LAKE Macquarie councillors gave the green light last night to a medium-density development at Marks Point, overruling council staff who had recommended refusal because of sea level rise concerns.
Councillors made the decision, despite staff concerns that the buildings may become unliveable.
The plan includes increasing dwellings on the Marks Point Road site from three to 22.
The developer proposed to raise the floor level to 2.36metres above sea level, but council staff insisted the floor level should be 2.85 metres above sea level.
Cr Barry Johnston said the plan should be allowed because the dwellings could be raised further in future to adapt to sea level rise.
Cr Johnston said the dwellings would be built ‘‘as relocatable dwellings that could be taken away on a semitrailer if required’’.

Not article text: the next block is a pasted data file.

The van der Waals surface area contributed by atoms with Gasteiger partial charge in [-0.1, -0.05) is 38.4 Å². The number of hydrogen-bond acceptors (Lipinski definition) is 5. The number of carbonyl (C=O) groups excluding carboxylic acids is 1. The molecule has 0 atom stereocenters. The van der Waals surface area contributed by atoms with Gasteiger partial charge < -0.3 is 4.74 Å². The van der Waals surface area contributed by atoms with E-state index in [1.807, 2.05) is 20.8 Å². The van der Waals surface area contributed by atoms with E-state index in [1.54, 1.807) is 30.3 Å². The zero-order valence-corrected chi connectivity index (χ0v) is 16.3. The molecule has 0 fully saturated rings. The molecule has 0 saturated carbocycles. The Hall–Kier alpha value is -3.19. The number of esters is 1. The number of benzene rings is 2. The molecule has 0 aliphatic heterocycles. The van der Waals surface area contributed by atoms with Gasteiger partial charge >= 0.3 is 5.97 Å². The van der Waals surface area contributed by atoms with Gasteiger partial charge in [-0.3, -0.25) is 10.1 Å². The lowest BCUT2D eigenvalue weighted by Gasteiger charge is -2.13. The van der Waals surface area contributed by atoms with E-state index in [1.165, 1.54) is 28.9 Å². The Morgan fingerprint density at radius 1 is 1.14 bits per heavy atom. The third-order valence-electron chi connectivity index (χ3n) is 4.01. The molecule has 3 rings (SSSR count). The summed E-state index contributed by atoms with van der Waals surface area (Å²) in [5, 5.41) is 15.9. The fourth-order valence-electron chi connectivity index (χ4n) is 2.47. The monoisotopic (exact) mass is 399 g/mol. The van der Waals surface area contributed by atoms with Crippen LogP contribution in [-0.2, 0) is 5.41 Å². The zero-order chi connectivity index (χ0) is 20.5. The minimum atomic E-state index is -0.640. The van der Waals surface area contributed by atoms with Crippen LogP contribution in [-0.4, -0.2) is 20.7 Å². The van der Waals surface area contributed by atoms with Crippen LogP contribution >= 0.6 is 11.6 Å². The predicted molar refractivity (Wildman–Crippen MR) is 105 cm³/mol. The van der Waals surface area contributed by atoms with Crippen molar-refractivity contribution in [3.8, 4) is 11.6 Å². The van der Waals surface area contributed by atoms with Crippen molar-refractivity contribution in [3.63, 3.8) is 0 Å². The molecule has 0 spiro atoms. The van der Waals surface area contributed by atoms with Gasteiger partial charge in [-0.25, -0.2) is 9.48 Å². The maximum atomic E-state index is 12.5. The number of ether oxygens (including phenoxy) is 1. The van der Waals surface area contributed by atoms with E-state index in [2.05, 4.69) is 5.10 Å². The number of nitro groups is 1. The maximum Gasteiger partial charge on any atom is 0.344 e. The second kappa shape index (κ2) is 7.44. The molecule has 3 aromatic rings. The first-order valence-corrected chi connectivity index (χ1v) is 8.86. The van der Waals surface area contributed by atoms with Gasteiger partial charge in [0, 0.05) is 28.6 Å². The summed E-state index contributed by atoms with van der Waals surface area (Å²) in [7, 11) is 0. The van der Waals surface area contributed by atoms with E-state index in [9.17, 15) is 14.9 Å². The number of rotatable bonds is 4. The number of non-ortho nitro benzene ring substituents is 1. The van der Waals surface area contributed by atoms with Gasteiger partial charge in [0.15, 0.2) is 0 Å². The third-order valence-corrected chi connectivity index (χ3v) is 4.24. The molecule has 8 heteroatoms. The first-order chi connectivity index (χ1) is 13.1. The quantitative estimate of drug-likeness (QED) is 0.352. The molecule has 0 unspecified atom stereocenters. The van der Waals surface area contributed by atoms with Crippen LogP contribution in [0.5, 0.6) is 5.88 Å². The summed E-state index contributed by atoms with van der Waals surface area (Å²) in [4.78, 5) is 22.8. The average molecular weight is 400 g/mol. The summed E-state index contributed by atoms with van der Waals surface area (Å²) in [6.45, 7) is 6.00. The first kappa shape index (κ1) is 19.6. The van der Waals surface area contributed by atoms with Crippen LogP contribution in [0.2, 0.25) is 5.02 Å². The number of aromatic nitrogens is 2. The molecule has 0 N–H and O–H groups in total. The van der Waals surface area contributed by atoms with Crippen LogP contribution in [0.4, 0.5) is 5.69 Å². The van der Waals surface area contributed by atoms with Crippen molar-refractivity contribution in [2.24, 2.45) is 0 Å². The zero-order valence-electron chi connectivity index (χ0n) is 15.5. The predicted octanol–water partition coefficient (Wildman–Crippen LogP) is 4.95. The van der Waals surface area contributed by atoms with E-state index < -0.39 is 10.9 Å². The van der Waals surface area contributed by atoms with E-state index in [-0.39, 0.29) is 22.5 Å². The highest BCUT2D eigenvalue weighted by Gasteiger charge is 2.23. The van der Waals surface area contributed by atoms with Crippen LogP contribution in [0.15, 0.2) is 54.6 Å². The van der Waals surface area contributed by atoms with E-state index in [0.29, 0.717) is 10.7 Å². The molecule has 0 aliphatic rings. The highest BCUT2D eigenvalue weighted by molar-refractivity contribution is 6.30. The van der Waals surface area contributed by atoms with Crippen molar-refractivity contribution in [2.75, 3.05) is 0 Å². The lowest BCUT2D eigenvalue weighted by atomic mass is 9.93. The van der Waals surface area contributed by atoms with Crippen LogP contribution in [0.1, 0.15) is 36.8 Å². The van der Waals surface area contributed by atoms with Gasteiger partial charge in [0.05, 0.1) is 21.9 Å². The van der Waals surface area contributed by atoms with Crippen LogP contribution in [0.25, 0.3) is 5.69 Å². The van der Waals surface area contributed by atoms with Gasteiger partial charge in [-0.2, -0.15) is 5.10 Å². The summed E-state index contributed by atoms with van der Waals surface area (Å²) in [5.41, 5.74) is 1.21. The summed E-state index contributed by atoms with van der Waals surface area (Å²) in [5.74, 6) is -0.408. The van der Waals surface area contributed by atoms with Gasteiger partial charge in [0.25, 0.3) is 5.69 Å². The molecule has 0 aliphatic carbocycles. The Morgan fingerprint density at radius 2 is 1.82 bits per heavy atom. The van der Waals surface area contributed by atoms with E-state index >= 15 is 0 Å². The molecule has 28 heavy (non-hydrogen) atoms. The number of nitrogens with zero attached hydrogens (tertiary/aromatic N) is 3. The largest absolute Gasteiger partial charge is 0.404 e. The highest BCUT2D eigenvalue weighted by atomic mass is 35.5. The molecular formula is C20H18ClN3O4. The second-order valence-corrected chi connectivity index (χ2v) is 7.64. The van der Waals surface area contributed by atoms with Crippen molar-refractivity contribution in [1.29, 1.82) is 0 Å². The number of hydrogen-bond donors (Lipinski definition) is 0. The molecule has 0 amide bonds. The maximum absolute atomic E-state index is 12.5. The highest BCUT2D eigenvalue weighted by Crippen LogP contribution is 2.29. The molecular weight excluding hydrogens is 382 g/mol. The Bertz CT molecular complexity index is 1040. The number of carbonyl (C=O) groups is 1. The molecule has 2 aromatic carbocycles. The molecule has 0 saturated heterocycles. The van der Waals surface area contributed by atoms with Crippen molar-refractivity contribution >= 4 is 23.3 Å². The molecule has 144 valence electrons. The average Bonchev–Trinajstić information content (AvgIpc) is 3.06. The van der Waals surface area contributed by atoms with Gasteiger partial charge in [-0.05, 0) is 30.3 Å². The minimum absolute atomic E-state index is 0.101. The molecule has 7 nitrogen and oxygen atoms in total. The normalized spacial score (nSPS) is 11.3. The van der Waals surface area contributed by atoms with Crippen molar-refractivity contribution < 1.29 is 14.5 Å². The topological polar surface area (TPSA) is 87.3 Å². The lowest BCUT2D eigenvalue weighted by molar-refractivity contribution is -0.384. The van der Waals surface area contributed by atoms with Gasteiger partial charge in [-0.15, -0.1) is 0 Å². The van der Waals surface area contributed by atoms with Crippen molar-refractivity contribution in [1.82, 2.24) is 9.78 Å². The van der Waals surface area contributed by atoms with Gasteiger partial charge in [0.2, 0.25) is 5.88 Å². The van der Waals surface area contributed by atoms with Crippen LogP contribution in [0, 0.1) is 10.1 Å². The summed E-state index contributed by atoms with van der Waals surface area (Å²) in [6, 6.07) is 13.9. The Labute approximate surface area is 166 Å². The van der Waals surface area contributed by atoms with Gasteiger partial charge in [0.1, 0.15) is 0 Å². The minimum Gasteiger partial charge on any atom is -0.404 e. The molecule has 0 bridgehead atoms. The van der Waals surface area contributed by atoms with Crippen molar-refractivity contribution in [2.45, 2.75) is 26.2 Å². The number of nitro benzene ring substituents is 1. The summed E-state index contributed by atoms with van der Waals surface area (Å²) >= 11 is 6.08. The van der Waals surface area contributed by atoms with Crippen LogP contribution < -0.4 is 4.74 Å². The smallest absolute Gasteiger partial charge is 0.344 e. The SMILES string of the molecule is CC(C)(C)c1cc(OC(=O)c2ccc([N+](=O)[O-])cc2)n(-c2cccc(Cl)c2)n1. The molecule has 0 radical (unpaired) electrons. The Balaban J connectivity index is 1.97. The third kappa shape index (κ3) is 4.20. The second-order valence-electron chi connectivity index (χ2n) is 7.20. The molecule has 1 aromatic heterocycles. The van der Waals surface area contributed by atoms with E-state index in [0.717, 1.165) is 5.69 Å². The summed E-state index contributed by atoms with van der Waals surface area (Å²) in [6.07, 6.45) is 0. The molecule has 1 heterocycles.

A council staff report said the site was ‘‘in a flood hazard area that will be subject to increased flooding from sea level rise’’.
The report said planned dwellings ‘‘may become uninhabitable during their normal life-cycle, requiring residents to relocate’’. It said sea level rise may cause ‘‘the loss of the properties’’.
‘‘There is also a safety risk to future occupants,’’ it said.
The report said the plan was not in the public interest.
The Newcastle Herald reported last Saturday that a new flood study led the council to plan to reduce the number of properties with controversial sea level rise notations from 10,000 to 4450.
Cr Johnston said yesterday the change was not a backdown but a reassessment.
The council placed the controversial notations on section 149 property certificates in 2009 as part of its sea level rise policy, but it faces legal and political challenges over concerns the policy reduces property values and restricts development.